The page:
Having started college in 1999 and having attended classes full-time, part-time, in-person and online over the years, he was working toward a degree in Business Management. Then, last summer, he heard about Go Back to Get Ahead, first from his father and then from a phone call from NVCC. It turns out, he was only two courses away from earning an Associate’s Degree in General Studies.
Brenker took the music course in person and the math course online and completed his degree in December. He says it was a challenge to attend college and hold down a full-time job, but he’s confident that his hard work will pay off in the long run. “You take out as much of it as you put in,” he said.
His advice to others in a similar situation: explore your options, take online courses if possible and know that there are many people willing to help along the way. “Take the helping hand that you’re being offered,” says Brenker. “Every advisor I’ve met with, every counselor, everyone from the Admissions Office to every single professor here [at NVCC]… they’ve done nothing but give me the opportunities and the help that I needed, but I had to be willing to take that final step.”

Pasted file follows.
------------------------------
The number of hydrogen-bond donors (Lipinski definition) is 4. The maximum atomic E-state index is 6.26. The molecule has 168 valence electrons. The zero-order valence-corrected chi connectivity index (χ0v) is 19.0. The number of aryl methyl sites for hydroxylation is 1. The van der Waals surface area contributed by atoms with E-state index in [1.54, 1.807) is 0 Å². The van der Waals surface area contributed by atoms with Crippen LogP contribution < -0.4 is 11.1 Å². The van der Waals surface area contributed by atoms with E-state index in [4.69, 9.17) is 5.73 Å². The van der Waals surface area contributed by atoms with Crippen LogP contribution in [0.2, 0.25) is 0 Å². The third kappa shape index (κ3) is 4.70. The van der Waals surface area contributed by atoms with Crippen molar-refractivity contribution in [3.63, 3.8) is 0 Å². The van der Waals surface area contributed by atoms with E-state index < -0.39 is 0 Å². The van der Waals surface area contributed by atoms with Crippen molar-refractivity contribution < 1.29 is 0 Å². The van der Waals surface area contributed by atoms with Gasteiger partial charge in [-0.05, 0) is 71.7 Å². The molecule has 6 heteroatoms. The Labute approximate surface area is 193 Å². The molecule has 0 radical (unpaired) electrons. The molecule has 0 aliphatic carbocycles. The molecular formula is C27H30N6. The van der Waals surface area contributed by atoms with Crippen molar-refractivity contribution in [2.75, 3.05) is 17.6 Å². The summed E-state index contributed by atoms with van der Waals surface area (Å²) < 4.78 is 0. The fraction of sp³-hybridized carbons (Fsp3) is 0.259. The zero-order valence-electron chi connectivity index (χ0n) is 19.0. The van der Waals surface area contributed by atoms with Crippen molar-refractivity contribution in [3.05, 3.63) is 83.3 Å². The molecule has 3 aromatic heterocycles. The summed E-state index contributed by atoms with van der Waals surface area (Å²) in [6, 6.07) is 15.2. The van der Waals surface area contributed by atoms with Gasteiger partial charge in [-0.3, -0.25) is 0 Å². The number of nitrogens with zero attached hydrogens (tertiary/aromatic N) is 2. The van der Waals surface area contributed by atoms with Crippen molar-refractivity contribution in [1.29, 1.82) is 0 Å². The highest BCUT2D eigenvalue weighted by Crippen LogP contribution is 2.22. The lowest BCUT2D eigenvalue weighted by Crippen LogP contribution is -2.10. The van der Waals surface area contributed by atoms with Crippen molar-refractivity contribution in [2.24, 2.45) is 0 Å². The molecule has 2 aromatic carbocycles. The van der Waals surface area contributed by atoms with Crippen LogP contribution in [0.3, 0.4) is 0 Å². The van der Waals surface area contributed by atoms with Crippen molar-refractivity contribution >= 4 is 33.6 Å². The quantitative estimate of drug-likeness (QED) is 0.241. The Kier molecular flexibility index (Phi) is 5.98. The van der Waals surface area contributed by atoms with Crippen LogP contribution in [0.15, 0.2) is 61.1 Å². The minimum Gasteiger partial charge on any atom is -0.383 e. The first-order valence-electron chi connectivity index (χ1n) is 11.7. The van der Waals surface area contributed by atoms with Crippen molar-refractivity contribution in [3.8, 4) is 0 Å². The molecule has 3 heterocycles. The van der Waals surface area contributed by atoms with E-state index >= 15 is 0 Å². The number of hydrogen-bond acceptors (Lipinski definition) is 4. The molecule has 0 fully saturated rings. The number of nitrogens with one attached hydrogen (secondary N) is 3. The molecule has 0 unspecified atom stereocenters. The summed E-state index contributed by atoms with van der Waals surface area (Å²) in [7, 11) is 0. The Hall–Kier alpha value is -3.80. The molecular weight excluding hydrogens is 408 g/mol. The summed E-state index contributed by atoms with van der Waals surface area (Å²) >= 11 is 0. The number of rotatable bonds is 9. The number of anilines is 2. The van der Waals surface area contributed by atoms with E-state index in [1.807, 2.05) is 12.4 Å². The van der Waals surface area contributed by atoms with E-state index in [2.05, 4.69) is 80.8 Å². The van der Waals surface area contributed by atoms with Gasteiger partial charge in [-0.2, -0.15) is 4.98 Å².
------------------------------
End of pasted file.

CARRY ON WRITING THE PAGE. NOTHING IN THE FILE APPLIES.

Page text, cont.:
Brenker is now considering the option to continue his studies at Central Connecticut State University.
Lisa Paradise – Having suffered a work-related injury and lacking the financial means to pay for the two courses required to complete her second degree from NVCC, Paradise, 53, of Plymouth heard about the Go Back to Get Ahead program last summer. She investigated further and found that she was eligible for a free course. She applied for financial aid to cover a second course and completed her Associate’s Degree in Social Work in December.